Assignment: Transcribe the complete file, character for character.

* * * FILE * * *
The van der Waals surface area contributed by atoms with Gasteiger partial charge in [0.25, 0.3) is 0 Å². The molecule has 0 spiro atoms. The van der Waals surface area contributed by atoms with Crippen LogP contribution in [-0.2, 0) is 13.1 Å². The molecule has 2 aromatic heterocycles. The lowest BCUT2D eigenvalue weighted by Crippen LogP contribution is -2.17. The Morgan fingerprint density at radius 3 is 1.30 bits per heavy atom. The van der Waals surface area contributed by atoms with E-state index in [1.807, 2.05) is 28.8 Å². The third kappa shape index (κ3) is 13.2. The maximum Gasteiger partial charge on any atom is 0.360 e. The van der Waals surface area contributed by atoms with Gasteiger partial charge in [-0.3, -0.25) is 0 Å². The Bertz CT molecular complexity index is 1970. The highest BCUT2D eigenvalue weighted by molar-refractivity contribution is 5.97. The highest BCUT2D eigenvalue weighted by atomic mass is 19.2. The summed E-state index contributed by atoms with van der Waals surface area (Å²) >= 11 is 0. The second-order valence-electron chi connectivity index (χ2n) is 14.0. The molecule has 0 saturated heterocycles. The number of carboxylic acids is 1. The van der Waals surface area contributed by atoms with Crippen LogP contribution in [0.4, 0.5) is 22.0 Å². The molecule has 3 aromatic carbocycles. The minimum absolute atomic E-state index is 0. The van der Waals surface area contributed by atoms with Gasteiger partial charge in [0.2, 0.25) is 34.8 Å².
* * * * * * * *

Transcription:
The van der Waals surface area contributed by atoms with Gasteiger partial charge in [0.25, 0.3) is 0 Å². The molecule has 0 spiro atoms. The van der Waals surface area contributed by atoms with Crippen LogP contribution in [-0.2, 0) is 13.1 Å². The molecule has 2 aromatic heterocycles. The lowest BCUT2D eigenvalue weighted by Crippen LogP contribution is -2.17. The Morgan fingerprint density at radius 3 is 1.30 bits per heavy atom. The van der Waals surface area contributed by atoms with E-state index in [1.807, 2.05) is 28.8 Å². The third kappa shape index (κ3) is 13.2. The maximum Gasteiger partial charge on any atom is 0.360 e. The van der Waals surface area contributed by atoms with Gasteiger partial charge in [-0.3, -0.25) is 0 Å². The Bertz CT molecular complexity index is 1970. The highest BCUT2D eigenvalue weighted by molar-refractivity contribution is 5.97. The highest BCUT2D eigenvalue weighted by atomic mass is 19.2. The summed E-state index contributed by atoms with van der Waals surface area (Å²) >= 11 is 0. The second-order valence-electron chi connectivity index (χ2n) is 14.0. The molecule has 0 saturated heterocycles. The number of carboxylic acids is 1. The van der Waals surface area contributed by atoms with Crippen LogP contribution in [0.4, 0.5) is 22.0 Å². The molecule has 3 aromatic carbocycles. The minimum absolute atomic E-state index is 0. The van der Waals surface area contributed by atoms with Gasteiger partial charge in [0.2, 0.25) is 34.8 Å².